On conference calls with baseball writers, both winners talked about statistics they view as significant. For Greinke it’s FIP (Fielding Independent Pitching), for Lincecum, WHIP (walks plus hits per inning pitched).
They can like any statistic they choose, but I’d like to remind them and the voters that the game is still about winning. Teams that win the most games finish in first place. Teams that win the fewest games finish last.
Pitchers have always pitched for teams of different levels of ability. Good pitchers find a way to win in spite of their teams’ shortcomings. In 1972 Steve Carlton won 27 games for a Philadelphia team that had a 59-97 record.
Greinke had a terrific season pitching for a very poor team. I take nothing away from him. Let him keep his award. Lincecum? As good as he was, I don’t think he would have had a chance if two Cardinals pitchers, Adam Wainwright and Carpenter, hadn’t cancelled each other out.
I am not suggesting that the award should go automatically to the pitcher with the most wins, but it sounds as if there’s a danger that it might go to the pitcher with the best FIP.
Some good pitchers – Jack Morris was a good example –pitch to the score. If they are ahead, 6-1, they pitch differently from the way they do if they are ahead, 2-1.
There are also pitchers who have good numbers but in close games don’t stay in the game long enough to get the win. Those who do might have their statistics bloated, but they help their team win more games.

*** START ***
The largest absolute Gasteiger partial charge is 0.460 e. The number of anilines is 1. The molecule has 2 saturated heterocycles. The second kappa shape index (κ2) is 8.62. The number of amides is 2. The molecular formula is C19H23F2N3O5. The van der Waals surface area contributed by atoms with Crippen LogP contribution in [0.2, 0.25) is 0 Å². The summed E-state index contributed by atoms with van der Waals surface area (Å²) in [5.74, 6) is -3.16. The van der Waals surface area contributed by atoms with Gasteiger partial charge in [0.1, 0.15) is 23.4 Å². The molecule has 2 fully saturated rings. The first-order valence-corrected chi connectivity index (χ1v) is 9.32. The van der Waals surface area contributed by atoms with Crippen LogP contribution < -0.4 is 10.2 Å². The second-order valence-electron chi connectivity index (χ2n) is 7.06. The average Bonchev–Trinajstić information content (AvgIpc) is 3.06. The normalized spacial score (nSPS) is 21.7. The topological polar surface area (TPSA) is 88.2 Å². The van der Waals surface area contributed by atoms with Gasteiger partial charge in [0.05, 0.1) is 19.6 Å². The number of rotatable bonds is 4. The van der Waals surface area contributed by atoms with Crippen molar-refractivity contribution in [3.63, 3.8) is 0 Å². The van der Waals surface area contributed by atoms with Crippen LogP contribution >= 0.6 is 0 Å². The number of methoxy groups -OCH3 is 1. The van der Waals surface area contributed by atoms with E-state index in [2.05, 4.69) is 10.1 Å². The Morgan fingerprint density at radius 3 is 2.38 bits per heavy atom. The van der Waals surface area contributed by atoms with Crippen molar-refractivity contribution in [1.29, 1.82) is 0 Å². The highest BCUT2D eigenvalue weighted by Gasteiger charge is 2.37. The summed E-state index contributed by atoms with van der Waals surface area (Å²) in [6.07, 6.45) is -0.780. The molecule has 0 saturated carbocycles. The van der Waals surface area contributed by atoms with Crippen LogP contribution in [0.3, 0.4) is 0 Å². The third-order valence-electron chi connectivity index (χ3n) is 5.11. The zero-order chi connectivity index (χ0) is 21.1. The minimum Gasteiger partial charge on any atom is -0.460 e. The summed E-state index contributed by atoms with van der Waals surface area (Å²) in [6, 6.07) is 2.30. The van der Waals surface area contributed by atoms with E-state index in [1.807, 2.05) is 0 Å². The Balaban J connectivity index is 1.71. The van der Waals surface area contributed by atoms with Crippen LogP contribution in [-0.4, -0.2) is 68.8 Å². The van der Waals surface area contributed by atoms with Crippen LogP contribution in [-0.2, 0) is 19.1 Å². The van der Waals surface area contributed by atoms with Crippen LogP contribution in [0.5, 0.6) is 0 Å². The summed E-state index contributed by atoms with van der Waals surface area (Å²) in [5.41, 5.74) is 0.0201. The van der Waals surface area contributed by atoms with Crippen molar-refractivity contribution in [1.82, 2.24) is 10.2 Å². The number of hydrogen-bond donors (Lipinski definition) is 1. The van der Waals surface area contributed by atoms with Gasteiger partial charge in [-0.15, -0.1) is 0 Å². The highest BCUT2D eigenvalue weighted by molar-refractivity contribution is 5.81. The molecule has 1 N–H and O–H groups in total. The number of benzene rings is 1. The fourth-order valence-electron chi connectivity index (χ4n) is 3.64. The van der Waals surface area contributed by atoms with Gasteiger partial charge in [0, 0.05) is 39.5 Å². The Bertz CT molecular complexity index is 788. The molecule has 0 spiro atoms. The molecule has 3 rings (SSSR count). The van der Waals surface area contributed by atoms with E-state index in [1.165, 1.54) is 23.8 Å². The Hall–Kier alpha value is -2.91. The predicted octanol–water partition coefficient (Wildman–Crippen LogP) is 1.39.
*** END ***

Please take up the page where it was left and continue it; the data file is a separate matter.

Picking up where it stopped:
If the winners feel good about citing statistics that make them look good, they’re not doing anything any of us wouldn’t do. However, it’s too easy for them to go from there to using the statistics as crutches to defend their less than great won-loss record: “Hey, I had a great WHIP; it’s not my fault my team didn’t play better and help me win more games.”
And the voting writers will be their enablers and their accessories.
In case you missed it, lawyers for Roger Clemens recently came up with a super new defense for a defamation lawsuit: Just kidding, folks.
That’s what the lawyers said in Federal court in Brooklyn in seeking a dismissal of McNamee’s lawsuit against Clemens for allegedly defaming him.
In the Clemens motion for dismissal of the suit, they said Clemens, his lawyers and others were not serious when they questioned McNamee’s mental state and accused him of manufacturing evidence.
“They are part of the public battle of words between the two camps and in no way suggest to the average reader that McNamee is actually mentally unfit,” a lawyer wrote.
Let’s see if I have this right. I can say anything I want about somebody, and if he sues me for defamation, I’ll say “just kidding.” Somehow I don’t think that would or should work.